Here in the United States, we tend to reflect on history as it pertains to us.  We look back at the tragedy of war through a specifically American perspective, and with good reason.  Our holidays like Memorial Day and Veterans Day aren’t intended to simply celebrate the service and sacrifice of the brave men and women that served our country, they’re meant to be reminders of the cost of freedom and our very way of life, but just as the United States often heads into battle alongside brothers and sisters in arms from other nations, we should take a moment to consider the price they’ve paid along with us, as not all of the blood of patriots and heroes that has been spilled in the fight against tyranny was our own.

April 25th of each year is a just such an opportunity to reflect on the sacrifices made by our allies, as people all over Australia and New Zealand celebrate their own iteration of Veterans or Memorial Day, Anzac Day.

Anzac Day derives its name and date from a brave group of soldiers sent from the newly federated Australia and its neighboring nation of New Zealand who were tasked with joining a World War I allied expedition to capture the Gallipoli peninsula in order to open the Dardanelles to the allied navies and ultimately capture Constantinople (now Istanbul), the capital of the Ottoman Empire, an ally of Germany.  The Australian and New Zealand Army Corps tasked with the operation soon found their name shortened simply to Anzac, a title they wore proudly.

The Anzac fighters landed on Gallipoli at dawn on April 25th, 1915, intent on quickly defeating the Ottoman Turks and paving the way for Allied advances.  Unfortunately, they found themselves amidst a brutal fight, and soon their offensive operation had reached a stale mate.

By the end of the year, the Allied troops were forced to leave Gallipoli.  Heavy losses permeated both sides of the fighting and more than 8,000 Australians died in the clash, but for many in Australia and New Zealand, the ultimate failure of the operation was not the most important thing to come of the months-long struggle, but rather it was the indomitable will and heroism demonstrated by the Anzac forces that carried on in memory.  Soon, the “Anzac Legend” began to take hold, as the actions of the soldiers from Australia and New Zealand formed a powerful legacy back home.  That legend continues to be an important part of both nations’ identities to this day.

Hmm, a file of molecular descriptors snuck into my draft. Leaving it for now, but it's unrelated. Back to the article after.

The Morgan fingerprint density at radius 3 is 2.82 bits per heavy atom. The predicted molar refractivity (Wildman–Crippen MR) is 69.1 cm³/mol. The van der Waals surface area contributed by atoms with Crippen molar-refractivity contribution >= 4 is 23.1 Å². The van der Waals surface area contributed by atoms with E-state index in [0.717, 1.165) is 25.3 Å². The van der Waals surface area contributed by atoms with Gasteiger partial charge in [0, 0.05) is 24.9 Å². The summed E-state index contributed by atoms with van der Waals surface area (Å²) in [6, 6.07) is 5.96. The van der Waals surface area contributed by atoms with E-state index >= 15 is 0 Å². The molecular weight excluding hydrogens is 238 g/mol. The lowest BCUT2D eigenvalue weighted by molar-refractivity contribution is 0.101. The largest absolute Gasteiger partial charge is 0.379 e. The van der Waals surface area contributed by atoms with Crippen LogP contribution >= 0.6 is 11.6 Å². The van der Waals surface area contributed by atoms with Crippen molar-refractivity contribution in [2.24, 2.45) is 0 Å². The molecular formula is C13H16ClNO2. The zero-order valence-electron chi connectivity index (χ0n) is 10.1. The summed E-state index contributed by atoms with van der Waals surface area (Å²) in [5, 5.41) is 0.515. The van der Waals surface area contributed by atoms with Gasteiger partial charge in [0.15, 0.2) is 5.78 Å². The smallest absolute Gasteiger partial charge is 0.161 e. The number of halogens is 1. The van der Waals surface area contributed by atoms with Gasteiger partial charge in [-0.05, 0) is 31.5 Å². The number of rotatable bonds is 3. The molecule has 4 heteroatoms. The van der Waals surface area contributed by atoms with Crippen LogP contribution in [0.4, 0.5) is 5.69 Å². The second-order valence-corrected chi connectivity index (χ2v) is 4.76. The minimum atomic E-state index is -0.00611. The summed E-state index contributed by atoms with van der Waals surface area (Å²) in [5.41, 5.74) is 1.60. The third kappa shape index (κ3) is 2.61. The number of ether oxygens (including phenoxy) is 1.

Today, Anzac Day is celebrated through a combination of somber remembrance, national pride, and as a way to honor the men and women that have given up their lives in the fight against tyranny and oppression all over the world.  Service members from Australia and New Zealand continue to embody that Anzac Legend to this day as they continue to demonstrate a willingness to sacrifice for the greater good in the fight against terrorism the world over.

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Although the United States may seem like a world away from its allies in New Zealand and Australia, it’s important to remember that, when it comes to what really matters, we’ve stood side by side – willing to fight, struggle, and sacrifice right next to one another for the sake of each of our nations and the world as a whole.

Anzac Day gives people in Australia and New Zealand the opportunity to reflect on the sacrifices they’ve made for the sake of a better world, but it isn’t up to them to celebrate alone.  All of us in the free world should join our brothers and sisters in those nations in raising a glass in thanks and commemoration for their role in countless conflicts, starting in the first World War, and continuing today.

In order to gain a better appreciation for Anzac Day, here is a portion of a poem often read at Anzac Day celebrations, originally penned by Clyde Hamilton.  It serves a powerful reminder of the price our allies have paid alongside us, and of how alike we all are in mourning.

The ANZAC Day march was over – the old Digger had done his best.

His body ached from marching – it was time to sit and rest.

He made his way to a park bench and sat with lowered head.

A young boy passing saw him – approached and politely said,

“Please sir do you mind if I ask you what the medals you wear are for?

Did you get them for being a hero, when fighting in a war?”

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Startled, the old Digger moved over and beckoned the boy to sit.

Eagerly the lad accepted – he had not expected this!

“First of all I was not a hero,” said the old Digger in solemn tone,

“But I served with many heroes, the ones that never came home.

So when you talk of heroes, it’s important to understand,

The greatest of all heroes gave their lives defending this land.”

 

Image courtesy of Mat McLachlan Battlefield Tours